(Draft Registration)

Fr. William Messenger

(This article was published in The Catholic Agitator, August 2, 1982)

Perhaps it is true of all peoples. I do not know. But American people and hence the American Church are very issue oriented. Sure, we claim that our lives are guided by principles, but what really motivates us? What charges us to get involved? What stirs us from our complacency? Individual issues. Not that they aren't important--they are. Some of today's big issues touch us very personally. Like the draft or nuclear war. The problem is trying to ferret beneath the issue to the principle. The inability to do this leads to inconsistency. And so the incongruity of a stance against abortion and for capital punishment; a commitment against injustice coupled with support for oppressive foreign governments. Thank God for the draft!

Let me explain. I am opposed to registration and conscription at any time--peace or war. I also find that registration for a draft that does not exist is an illogic unbefitting a civilized and free society. It possesses an Orwellian macabre--a typical activity of the state in
1984. But I think the draft has been the missing link in the peace movement--the one chance to bring it all together.

It is unfortunate to admit, but the fact is that the growth of the peace movement and the phenomenal success of the nuclear freeze campaign have rested upon the ability to tap the resource of fear--to assist people in confronting the basic insecurity of our defense postures. In itself there is nothing wrong with that approach. Fear is a real dimension of the war/peace debate. However, it is only part of the picture. Where are the churches and synagogues? Do they say anything different than the secular voices for peace? What happened to the Hebrew and Christian Scriptures? Where is the Law, the Prophets, the Gospel?

There are two dimensions to the question of war and peace that I believe our religious leaders should address and which the draft does. The first is personal. Other than the question of fear, which I do not consider sufficient, the discussions of the peace movement have remained rather distant. They center on the activities of the State: Should the U.S. possess nuclear weapons, is a policy of deterrence moral, what of first strike capability? Nothing very personal. With the draft there is no escape from the personal. The question must be asked: Can I participate in the murder of other human beings for whatever reason--even national defense? The question can be answered in more than one way. What the resisters do is to answer from their own deep convictions. That forces a dialogue on the personal level. No matter what the State says or does, it becomes a matter of personal involvement. I do not believe that an argument can be sustained in opposition to a personal commitment to non-violence--especially when that commitment is based on religious principle. The government knows that, too. In the absence of an answer, it responds with the threat of prison. Although I probably would not find support in the courts, it is clear to me that both registration and the draft itself are violations of the First Amendment as it applies to religion and as it applies to freedom of speech. Because of this personal dimension, the draft leads to the most significant part of the question. And it is here that I believe the religious leaders have failed most drastically.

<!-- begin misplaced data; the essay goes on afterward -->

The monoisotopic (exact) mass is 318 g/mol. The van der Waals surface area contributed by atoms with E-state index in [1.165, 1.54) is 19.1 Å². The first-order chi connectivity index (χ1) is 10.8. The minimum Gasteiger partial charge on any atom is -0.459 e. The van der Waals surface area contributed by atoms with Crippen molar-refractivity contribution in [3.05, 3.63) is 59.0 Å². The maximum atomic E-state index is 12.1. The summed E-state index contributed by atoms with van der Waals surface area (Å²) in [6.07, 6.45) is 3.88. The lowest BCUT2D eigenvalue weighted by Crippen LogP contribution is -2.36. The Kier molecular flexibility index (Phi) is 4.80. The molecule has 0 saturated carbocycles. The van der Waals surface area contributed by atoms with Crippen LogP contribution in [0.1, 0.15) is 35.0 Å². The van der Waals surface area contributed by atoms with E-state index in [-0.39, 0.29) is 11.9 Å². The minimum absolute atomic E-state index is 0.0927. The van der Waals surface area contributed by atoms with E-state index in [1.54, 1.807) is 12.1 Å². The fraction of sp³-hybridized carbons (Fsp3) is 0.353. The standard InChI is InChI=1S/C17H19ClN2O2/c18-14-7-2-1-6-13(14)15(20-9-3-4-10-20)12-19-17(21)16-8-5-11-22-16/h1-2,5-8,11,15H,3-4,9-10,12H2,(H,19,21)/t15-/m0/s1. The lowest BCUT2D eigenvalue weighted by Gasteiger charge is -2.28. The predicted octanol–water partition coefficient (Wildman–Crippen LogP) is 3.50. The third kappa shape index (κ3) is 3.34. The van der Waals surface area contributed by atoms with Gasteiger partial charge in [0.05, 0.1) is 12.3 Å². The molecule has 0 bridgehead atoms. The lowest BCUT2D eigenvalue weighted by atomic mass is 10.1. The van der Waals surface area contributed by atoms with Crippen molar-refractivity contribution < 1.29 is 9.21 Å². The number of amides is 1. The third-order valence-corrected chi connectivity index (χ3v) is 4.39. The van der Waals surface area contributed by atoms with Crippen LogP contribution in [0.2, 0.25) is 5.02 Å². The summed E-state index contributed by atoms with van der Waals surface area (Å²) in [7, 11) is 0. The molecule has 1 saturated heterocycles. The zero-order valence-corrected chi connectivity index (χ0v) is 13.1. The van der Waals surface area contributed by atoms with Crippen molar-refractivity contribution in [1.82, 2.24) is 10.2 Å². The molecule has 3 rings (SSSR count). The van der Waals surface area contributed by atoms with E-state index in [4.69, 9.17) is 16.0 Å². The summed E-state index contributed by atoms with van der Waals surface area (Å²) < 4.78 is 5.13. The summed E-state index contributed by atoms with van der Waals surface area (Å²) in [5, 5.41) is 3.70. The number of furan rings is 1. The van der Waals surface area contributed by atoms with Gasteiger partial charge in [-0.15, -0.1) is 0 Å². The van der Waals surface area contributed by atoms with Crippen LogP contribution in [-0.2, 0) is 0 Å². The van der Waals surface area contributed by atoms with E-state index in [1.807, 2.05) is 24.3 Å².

It is my contention that the heart of the question lies not in a particular political decision (draft, nuclear deterrence, etc.), but in the process of forming political convictions. In the United States, we mold our religious beliefs to fit our political convictions. What we find uncomfortable we distort or discard. Does anyone in the United States take seriously the gospel call to poverty? Does anyone believe that it is easier for a camel to pass through the eye of a needle than for a rich person to enter heaven? Have the people of this nation ever read the prophets? What to the psalms tells us about the source of real power: Are we to put our trust in presidents and the military complex?

As a Christian I am embarrassed by the lack of coherent leadership in the Churches. It is one thing for everyone to jump on the anti-nuke bandwagon. But why are the Churches not challenging our basic conviction? My reading of the Scriptures suggests that political convictions should be formed according to the Word of God. Not the other way around. When there is a conflict, the politics must yield--not the WORD.

Registration for the draft has inadvertently initiated a political renewal in our country. I'm quite sure that neither Carter, nor Reagan, nor Congress anticipated this. Registration has given the peace movement a new heart. It beats with personal integrity and conviction. And it is becoming the pulse of the nation. The resisters are modern day prophets who, like Jeremiah, insist that we listen to the Word of God. It is not an easy life and I'm sure most resisters do not choose it eagerly. The scriptures assure us that the Lord is concerned with all his people, not just one nation. After all, the name of Jesus Christ does not appear on the list of presidents of the U.S. He is the Prince of Peace.

At a time when the United States has a bellicose president and an acquiescent congress, the resisters sound forth the voice of Sanity and Wisdom. With a president who daily searches for opportunities to send troops into a war zone, we need to listen to those who in the name of God refuse to kill or participate in the preparations to kill. Thank God for the draft!